PREVIEW DISCLAIMER: This performance was a preview. And this disclaimer is the disclaimer.
It was the productions of J.B. Priestley dramas in the last couple of years that made me want to have a look at his very popular comedy (the programme shows it's regularly revived in London.) Set in a town near Bradford in 1908, three couples who got married on the same day are celebrating their silver wedding anniversaries, when they receive the shocking news that the vicar who married them wasn't properly registered at the time, and they've spent the last 25 years "living in sin." The couples go about trying to solve the problem, or at least stop the news from spreading, but the news that they're not really married makes a couple of them start thinking about whether they've really been happy all these years.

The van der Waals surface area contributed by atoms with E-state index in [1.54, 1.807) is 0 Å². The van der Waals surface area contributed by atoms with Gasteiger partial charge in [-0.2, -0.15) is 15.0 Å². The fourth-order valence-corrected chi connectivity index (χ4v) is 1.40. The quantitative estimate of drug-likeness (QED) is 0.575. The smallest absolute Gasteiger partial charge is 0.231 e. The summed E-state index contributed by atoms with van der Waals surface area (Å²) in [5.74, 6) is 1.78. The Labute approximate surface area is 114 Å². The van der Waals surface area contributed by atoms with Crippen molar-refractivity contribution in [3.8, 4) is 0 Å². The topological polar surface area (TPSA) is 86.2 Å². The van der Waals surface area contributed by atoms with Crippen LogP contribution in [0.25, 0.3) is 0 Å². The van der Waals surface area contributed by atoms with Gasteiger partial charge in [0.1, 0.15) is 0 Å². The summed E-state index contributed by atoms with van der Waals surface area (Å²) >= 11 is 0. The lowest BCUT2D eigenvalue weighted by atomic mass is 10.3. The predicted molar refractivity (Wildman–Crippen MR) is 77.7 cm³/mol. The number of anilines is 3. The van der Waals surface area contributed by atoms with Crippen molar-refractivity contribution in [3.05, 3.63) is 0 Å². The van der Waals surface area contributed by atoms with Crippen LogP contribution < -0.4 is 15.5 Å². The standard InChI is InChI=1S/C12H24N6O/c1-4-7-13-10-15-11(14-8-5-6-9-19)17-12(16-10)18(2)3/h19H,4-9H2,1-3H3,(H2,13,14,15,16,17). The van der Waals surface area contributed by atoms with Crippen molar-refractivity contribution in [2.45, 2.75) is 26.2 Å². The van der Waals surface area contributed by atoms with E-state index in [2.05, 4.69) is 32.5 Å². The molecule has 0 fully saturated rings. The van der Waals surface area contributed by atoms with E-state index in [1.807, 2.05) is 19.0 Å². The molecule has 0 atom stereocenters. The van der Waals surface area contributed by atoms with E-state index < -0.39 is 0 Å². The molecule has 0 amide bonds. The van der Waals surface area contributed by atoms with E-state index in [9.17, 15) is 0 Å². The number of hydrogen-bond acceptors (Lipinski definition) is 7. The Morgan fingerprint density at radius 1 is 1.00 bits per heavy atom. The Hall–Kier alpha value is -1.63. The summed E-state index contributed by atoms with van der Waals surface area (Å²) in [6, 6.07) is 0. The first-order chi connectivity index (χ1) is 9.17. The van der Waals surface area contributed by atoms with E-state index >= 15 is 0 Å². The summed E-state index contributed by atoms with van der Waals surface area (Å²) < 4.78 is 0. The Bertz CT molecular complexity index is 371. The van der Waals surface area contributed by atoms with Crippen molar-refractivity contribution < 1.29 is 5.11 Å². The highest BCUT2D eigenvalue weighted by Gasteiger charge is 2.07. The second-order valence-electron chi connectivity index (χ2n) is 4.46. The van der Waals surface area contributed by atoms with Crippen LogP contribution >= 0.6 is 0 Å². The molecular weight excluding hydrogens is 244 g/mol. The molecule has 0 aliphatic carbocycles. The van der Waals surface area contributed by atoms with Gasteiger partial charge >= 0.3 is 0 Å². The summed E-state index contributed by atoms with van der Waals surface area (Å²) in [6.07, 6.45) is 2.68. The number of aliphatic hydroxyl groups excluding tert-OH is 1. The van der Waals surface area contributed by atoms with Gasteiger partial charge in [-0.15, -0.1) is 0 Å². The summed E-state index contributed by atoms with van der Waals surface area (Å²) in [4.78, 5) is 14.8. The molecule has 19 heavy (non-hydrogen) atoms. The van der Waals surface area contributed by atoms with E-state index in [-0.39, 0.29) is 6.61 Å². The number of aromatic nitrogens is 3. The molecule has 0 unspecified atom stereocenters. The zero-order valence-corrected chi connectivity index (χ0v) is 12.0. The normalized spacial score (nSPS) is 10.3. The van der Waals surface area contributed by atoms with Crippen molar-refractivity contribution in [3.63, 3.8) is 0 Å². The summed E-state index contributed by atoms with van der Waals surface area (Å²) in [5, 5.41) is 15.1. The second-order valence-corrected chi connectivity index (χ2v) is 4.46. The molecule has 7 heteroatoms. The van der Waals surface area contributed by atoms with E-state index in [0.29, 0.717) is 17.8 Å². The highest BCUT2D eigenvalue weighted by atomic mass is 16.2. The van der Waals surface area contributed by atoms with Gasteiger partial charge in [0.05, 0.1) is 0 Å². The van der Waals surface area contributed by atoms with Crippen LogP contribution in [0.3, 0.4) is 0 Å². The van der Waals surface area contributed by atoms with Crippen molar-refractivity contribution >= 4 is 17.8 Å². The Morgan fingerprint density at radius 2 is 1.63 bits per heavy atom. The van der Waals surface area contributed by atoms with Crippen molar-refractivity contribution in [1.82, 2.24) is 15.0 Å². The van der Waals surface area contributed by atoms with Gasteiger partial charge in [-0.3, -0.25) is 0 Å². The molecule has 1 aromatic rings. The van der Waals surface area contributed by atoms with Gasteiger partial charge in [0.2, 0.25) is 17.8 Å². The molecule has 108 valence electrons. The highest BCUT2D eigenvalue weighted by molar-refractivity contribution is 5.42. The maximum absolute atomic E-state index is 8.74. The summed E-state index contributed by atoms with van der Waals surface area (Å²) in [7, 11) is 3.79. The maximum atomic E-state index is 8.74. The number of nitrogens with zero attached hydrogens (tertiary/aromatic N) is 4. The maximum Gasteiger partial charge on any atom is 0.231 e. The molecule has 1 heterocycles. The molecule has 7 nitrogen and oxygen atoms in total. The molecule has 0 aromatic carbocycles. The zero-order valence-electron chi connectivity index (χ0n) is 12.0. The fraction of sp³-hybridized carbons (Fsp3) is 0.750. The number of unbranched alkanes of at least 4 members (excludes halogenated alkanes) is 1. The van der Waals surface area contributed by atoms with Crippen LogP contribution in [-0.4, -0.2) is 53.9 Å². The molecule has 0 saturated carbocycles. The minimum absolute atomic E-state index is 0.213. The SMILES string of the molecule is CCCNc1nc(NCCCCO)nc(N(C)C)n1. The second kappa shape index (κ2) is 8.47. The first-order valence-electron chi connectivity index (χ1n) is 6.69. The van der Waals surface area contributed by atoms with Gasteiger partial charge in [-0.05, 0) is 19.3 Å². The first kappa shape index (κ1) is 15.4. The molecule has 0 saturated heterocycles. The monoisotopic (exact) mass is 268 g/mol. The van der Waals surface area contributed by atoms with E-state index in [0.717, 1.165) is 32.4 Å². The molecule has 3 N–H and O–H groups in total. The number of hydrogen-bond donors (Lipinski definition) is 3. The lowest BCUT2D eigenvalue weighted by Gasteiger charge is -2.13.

There's a very experienced cast of familiar faces, many from classic sitcoms - Lynda Barron, Roy Hudd, Sam Kelly, Maureen Lipman and Michele Dotrice are among the cast - and their experience does show. The play takes a while to warm up but this might be down to it still being in previews. By the third act I was smiling a lot but only occasionally laughing. The casting does suggest a "safe" production aimed at middle-aged theatregoers who want an unchallenging night out, and I guess I can't complain if that's what it delivers, but Christopher Luscombe's production feels incredibly unadventurous and old-fashioned. Having seen the interesting approaches taken to Priestley's dramas recently, it's a shame not to see something equivalent in this comedy. Still, he's assembled a cast that could do this in their sleep, but who to their credit seem to be putting the effort in, and even early in the preview period this is already looking slick, and is intermittently entertaining. And considering the one line she's most famous for delivering, it's quite funny to see Susie Blake speaking in a Northern accent.
When We Are Married by J.B. Priestley is booking until the 26th of February at the Garrick Theatre.